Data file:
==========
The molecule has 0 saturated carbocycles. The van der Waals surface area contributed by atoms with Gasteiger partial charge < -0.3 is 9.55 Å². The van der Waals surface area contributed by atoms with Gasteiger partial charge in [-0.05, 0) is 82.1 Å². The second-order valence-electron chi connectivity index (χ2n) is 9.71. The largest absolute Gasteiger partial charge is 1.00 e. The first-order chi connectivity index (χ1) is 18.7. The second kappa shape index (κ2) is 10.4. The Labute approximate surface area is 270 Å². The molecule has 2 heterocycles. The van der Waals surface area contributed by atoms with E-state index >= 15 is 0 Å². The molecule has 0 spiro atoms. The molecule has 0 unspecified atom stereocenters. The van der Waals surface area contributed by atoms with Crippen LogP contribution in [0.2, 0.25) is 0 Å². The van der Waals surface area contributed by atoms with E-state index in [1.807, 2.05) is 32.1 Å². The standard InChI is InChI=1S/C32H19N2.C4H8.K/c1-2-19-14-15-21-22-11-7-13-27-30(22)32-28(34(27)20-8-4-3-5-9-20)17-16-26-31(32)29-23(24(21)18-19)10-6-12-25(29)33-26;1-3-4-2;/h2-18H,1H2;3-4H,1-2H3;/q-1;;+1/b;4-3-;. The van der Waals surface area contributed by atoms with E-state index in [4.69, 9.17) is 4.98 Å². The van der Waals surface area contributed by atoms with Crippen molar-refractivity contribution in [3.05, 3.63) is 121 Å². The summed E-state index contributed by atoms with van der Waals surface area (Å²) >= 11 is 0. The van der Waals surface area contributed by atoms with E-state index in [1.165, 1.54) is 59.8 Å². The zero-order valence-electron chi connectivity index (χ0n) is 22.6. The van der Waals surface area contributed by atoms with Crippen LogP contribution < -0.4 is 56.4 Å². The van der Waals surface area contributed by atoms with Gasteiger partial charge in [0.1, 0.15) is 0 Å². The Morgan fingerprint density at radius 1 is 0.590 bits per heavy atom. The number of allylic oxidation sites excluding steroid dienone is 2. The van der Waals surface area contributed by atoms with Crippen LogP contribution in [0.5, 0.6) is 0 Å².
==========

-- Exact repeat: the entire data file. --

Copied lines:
The molecule has 0 saturated carbocycles. The van der Waals surface area contributed by atoms with Gasteiger partial charge < -0.3 is 9.55 Å². The van der Waals surface area contributed by atoms with Gasteiger partial charge in [-0.05, 0) is 82.1 Å². The second-order valence-electron chi connectivity index (χ2n) is 9.71. The largest absolute Gasteiger partial charge is 1.00 e. The first-order chi connectivity index (χ1) is 18.7. The second kappa shape index (κ2) is 10.4. The Labute approximate surface area is 270 Å². The molecule has 2 heterocycles. The van der Waals surface area contributed by atoms with E-state index >= 15 is 0 Å². The molecule has 0 spiro atoms. The molecule has 0 unspecified atom stereocenters. The van der Waals surface area contributed by atoms with Crippen LogP contribution in [0.2, 0.25) is 0 Å². The van der Waals surface area contributed by atoms with E-state index in [1.807, 2.05) is 32.1 Å². The standard InChI is InChI=1S/C32H19N2.C4H8.K/c1-2-19-14-15-21-22-11-7-13-27-30(22)32-28(34(27)20-8-4-3-5-9-20)17-16-26-31(32)29-23(24(21)18-19)10-6-12-25(29)33-26;1-3-4-2;/h2-18H,1H2;3-4H,1-2H3;/q-1;;+1/b;4-3-;. The van der Waals surface area contributed by atoms with E-state index in [4.69, 9.17) is 4.98 Å². The van der Waals surface area contributed by atoms with Crippen molar-refractivity contribution in [3.05, 3.63) is 121 Å². The summed E-state index contributed by atoms with van der Waals surface area (Å²) >= 11 is 0. The van der Waals surface area contributed by atoms with E-state index in [1.165, 1.54) is 59.8 Å². The zero-order valence-electron chi connectivity index (χ0n) is 22.6. The van der Waals surface area contributed by atoms with Crippen LogP contribution < -0.4 is 56.4 Å². The van der Waals surface area contributed by atoms with Gasteiger partial charge in [0.1, 0.15) is 0 Å². The Morgan fingerprint density at radius 1 is 0.590 bits per heavy atom. The number of allylic oxidation sites excluding steroid dienone is 2. The van der Waals surface area contributed by atoms with Crippen LogP contribution in [0.5, 0.6) is 0 Å².